Paul van Gerven
14 March 2022

The search for a molecular transistor has yielded a promising new candidate.

It may be the ultimate goal of miniaturizing integrated circuits: having single molecules act as electronic nanocomponents. Recently, we’ve seen US company Roswell Biotechnologies integrating molecular sensors into standard CMOS. Now, researchers at Lund University in Sweden have come up with a new single-molecule transistor candidate.

Like the classical transistor, the molecular switch responds to electric potential, alternating between an insulating and a conductive state. This change in electrical conductivity is accompanied by a change in shape: in its natural form, the molecule is tub-shaped and insulating, but after absorbing electrons, it turns flat and conductive. So, technically, it’s an electromechanical switch.

Molecular switch
Credit: Daniel Strand/Jonas Ahlstedt


To understand this behavior, we need to understand aromaticity. In organic chemistry, aromaticity arises in certain cyclic molecules in which the atoms are connected by alternating single and double bonds. For example, the most common aromatic compound, benzene, consists of six carbon atoms arranged in a hexagon, each holding on to its two neighbors with one single and one double bond.

If we number the atoms 1 through 6, the double bonds could connect atoms 1 and 2, 3 and 4 and 5 and 6. Or atoms 2 and 3, 4 and 5 and 6 and 1. In reality, benzene rapidly alternates between these two structures, to the point that it exists as an average of the two. Another way to think about it is to imagine benzene as being connected by six single bonds, and the remaining ‘double bond electrons’ being spread out over the entire molecule.

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These delocalized electrons, as they’re called, confer a stabilizing effect. Indeed, benzene and other aromatic molecules are much more resistant to chemical alteration than is to be expected. This is a direct result of the fight that the molecule’s energetically favorable electron system puts up when something tries to break it up. Additionally, benzene, unlike its counterpart without any double bonds, is flat. This is a consequence of delocalized electrons working to maximize the overlap between their orbits.

Antiaromatic molecules look a lot like their aromatic counterparts, on paper at least, but don’t have enough electron pairs to spread out evenly across the backbone. This has a profound destabilizing effect. Often, antiaromatic molecules will deform in an attempt to break up the energetically unfavorable electron system. Case in point: benzene’s cousin consisting of eight carbon atoms is tub-shaped.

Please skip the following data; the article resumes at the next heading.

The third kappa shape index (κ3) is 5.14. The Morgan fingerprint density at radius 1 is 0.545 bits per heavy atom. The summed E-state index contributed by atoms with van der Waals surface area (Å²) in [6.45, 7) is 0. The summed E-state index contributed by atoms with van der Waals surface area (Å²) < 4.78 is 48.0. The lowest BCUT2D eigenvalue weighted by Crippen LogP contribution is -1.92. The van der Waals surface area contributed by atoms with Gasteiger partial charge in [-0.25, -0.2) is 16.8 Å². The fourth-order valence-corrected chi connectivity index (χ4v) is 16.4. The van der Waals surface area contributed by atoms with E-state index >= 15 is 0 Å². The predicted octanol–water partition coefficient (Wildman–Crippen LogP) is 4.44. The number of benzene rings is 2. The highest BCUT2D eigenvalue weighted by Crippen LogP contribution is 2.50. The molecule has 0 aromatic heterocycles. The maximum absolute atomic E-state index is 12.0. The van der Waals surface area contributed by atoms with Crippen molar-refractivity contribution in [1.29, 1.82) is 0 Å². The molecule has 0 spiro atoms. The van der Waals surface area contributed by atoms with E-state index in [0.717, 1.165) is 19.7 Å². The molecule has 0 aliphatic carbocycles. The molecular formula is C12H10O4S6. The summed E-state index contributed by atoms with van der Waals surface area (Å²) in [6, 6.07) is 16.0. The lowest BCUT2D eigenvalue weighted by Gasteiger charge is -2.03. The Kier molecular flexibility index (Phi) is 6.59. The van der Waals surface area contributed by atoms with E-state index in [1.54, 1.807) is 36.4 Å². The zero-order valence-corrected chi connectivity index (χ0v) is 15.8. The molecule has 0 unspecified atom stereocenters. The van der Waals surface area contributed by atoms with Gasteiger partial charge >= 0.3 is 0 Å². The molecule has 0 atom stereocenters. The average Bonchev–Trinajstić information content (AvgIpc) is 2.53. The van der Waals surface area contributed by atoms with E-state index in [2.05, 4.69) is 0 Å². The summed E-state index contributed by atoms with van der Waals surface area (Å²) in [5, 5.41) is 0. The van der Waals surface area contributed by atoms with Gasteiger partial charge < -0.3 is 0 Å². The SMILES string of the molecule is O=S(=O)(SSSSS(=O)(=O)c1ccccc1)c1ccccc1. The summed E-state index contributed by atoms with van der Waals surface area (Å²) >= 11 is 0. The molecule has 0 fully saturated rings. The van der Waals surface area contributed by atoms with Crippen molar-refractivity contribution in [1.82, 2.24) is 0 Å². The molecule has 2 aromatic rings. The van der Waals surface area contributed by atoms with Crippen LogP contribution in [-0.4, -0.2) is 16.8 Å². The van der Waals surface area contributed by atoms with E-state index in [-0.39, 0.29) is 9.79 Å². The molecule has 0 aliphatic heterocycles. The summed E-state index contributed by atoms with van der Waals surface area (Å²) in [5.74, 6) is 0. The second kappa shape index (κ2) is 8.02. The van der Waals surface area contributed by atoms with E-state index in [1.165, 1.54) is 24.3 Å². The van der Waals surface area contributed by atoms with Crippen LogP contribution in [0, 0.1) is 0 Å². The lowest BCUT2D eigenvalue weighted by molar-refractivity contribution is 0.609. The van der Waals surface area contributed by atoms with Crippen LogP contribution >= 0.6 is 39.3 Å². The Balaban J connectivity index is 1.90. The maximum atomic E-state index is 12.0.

This cyclic 8-carbon molecule, known as [8]annulene, is a smart choice as a molecular switch for two reasons. First, thanks to out-of-plane deformation, [8]annulene manages to escape antiaromaticity, meaning it’s not particularly unstable. Secondly, it only lacks a single electron pair to become aromatic. As soon as it receives two additional electrons, [8]annulene snaps into a flat aromatic – and conductive – configuration.

The Lund researchers aren’t the first to realize the potential of [8]annulene for molecular electronics, molecular machines and other fancy nanotechnological stuff. Many research groups have tried their luck with it, with quite interesting results, but one thing stood out: it has proven difficult to find [8]annulene-like molecules that can switch back and forth between the flat and tub-like shape indefinitely, or at least for an appreciable number of cycles.

This is where the Swedes succeeded. They linked together [8]annulene derivatives to obtain larger structures, which reversibly accepted and donated electrons while changing shape and conductivity. Furthermore, the links between the active cores may serve as suitable ‘handles’ to anchor the switches to surfaces – which will be essential for integration in CMOS or some futuristic type of circuitry.

“We anticipate that the presented structures will inspire new entries to shape-shifting materials and provide a leap towards the intriguing possibility of implementation of [8]annulenes as single-molecule logical gates. Such work is ongoing within our laboratories and will be reported in due course,” the Lund researchers conclude their paper.